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Desmond Fonn, Rènée du Toit, Trefford L. Simpson, José A. Vega, Ping Situ, Robin L. Chalmers; Sympathetic Swelling Response of the Control Eye to Soft Lenses in the Other Eye. Invest. Ophthalmol. Vis. Sci. 1999;40(13):3116-3121.
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purpose. To compare central corneal swelling and light scatter after 8 hours of
sleep in eyes wearing high- and low-Dk hydrogel lenses and to the
contralateral control eyes.
methods. Twenty neophyte subjects wore a Lotrafilcon A (Dk, 140; Ciba Vision,
Duluth GA) silicone hydrogel lens and an Etafilcon A (Dk, 18; Acuvue;
Vistakon, Jacksonville, FL) 58% water content hydrogel lens of
similar center thickness in random order in the right eye only, for
overnight 8-hour periods. The contralateral nonwearing left eyes served
as controls. Central corneal thickness was measured using an optical
pachometer and light scatter using a Van den Berg stray-light meter
before lens insertion, after lens removal on waking, and every 20
minutes for the next 3 hours.
results. Central corneal swelling induced by the Etafilcon A lens on eye opening
was significantly higher than with the Lotrafilcon A lens (8.66% ±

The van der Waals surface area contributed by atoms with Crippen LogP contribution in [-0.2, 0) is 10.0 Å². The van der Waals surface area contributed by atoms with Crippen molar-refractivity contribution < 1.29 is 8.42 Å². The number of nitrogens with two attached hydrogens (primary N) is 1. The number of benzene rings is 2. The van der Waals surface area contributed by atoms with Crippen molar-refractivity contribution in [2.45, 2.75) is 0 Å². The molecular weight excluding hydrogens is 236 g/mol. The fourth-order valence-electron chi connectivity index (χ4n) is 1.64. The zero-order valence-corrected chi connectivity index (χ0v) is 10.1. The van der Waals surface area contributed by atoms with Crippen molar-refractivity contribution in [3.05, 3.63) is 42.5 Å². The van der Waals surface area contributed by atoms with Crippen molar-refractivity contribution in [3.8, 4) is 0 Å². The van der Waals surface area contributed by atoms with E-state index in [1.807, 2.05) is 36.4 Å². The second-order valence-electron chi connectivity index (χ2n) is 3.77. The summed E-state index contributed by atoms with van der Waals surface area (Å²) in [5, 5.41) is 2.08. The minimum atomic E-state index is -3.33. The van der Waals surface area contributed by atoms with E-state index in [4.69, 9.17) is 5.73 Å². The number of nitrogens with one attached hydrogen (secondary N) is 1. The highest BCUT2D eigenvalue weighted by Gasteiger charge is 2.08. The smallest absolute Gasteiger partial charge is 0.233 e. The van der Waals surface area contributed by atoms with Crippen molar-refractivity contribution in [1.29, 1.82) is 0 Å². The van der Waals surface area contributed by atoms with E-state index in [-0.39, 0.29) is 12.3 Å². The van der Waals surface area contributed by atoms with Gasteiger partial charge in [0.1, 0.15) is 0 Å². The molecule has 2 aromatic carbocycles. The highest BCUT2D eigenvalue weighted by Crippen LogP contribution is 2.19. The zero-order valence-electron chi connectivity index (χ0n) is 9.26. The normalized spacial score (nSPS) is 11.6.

2.84% versus 2.71% ± 1.91%; P < 0.00001). Light scatter
induced by the Etafilcon A lens on eye opening was significantly higher
than with the Lotrafilcon A lens (46.09 ± 5.62 versus 42.78 ± 6.07 Van den Berg units, P = 0.0078). The
swelling of the control eyes paired with the Etafilcon A lens–wearing
eyes was also slightly but significantly higher than that of the
control eyes paired with the Lotrafilcon A lens-wearing eyes (2.34% ±
1.26% versus 1.44% ± 0.91%; P = 0.0002).
Light-scatter measurements were not significantly different between
control sets of eyes but showed the same trend.
conclusions. In neophyte subjects, corneal swelling of the contralateral control
eyes appears to be influenced by the swelling of the fellow
lens-wearing eyes—that is, the swelling of the contralateral control
eye was significantly lower when there was less swelling of the fellow
eye wearing the high-Dk lens. Although there was no statistically
significant difference in light-scatter measurements between the
control sets of eyes, a trend similar to the corneal swelling results
was observed, which could be used to support the suggestion that this
may be a sympathetic physiological response rather than an unusual
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